Two businesses in Conway were targeted by scammers over the weekend, who posed as officials from each of the business’ district offices.
According to two Conway Police Department incident reports, Walgreens on Oak Street and The Children’s Place on Elsinger Boulevard were contacted by individuals posing as corporate representatives who claimed that the businesses owed money.
According to the report from The Children’s Place, a newly promoted assistant manager received a call from a subject who was familiar with store policies, store employees, corporate employees and "even the store’s employee schedule."
The report stated that the caller told the assistant manager that the store’s manager who had left for lunch had been terminated, and that the phone call should remain confidential.
"They continued on to tell (the assistant manager) that certain paperwork had been neglected, and that the store owed them money for a slip and fall settlement with a customer. The suspect claimed that (the assistant manager) had to comply or they would be forced to terminate her, as well as other staff members," the report stated.
The report goes on to state that the assistant manager eventually complied and took $787 to a Western Union location. The money was wired to a Douglas Wellem in Texas, per the request of the caller.
The assistant manager told police that she became increasingly suspicious about the situation and eventually spoke with her manager about the phone call. The store manager contacted a district office and was advised that no such action had occurred on the corporate end.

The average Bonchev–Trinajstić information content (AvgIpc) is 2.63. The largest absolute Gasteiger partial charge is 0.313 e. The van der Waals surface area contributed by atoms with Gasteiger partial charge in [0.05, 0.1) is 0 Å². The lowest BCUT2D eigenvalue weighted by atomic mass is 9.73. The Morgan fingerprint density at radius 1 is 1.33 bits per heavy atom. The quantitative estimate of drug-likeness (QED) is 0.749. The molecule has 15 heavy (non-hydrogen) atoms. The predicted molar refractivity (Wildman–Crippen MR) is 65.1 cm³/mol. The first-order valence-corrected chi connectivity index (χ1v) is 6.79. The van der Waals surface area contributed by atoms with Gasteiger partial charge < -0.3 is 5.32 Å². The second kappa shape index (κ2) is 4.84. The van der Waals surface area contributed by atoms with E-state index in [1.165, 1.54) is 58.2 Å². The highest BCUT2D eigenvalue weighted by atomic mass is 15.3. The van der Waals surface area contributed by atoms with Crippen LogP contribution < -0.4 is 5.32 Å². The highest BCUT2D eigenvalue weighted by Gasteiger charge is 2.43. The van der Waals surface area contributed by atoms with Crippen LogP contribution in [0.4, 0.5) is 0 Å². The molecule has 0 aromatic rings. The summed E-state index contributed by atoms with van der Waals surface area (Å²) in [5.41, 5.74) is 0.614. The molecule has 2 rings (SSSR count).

A store team leader at Walgreens reported a similar incident.
The Walgreens employee stated that when a manager left for lunch, she received a call from someone identifying themselves as "Ms. Michelle," who claimed to be from the Walgreens home office.
The employee told police that the caller told her that a Walgreens community leader, a Mr. Lemon, was on his way to terminate the store’s manager for not following procedure.
The employee at Walgreens also reported that the caller knew information about store personnel, including schedules of employees and managers.
The report stated that the caller told the employee to tell her manager when he returned from lunch that she needed to run an errand for the district office.
"(The employee) said that Ms. Michelle told her that she needed her to take $779 plus a $60 fee and wire it to Jame Ella in Texas ... to pay for claim #136777 and that it had to be done by 1400 hours so Walgreens wouldn’t be sued in small claims court."
The report stated that the employee overheard sounds on the telephone that seemed to be Ms. Michelle typing and speaking with Mr. Lemon about the paperwork needed to terminate the store’s manager.
The employee told police that she assumed that she was following correct orders due to the information that Ms. Michelle had about the store.
When the store’s manager was contacted about the incident, he told police that only store employees had access to the employee schedule that is located in the store’s office.
In both incidents, employees or former employees were suspected.
The officer who obtained information at The Children’s Place stated that he later learned that another identical incident had occurred at an unaffiliated store.
Police told the manager at Walgreens to review security footage to see if any employees were on their phones at the time of the call. The manager was also advised that if he or any of the employees in the store noticed someone watching the business, to notify police.
La Tresha Woodruff, public information officer for the Conway Police Department, said that both incidents are under investigation at this time.
(Staff writer Courtney Spradlin can be reached by e-mail at firstname.lastname@example.org or by phone at 505-1236. To comment on this and other stories in the Log Cabin, log on to www.thecabin.net. Send us your news at www.thecabin.net/submit)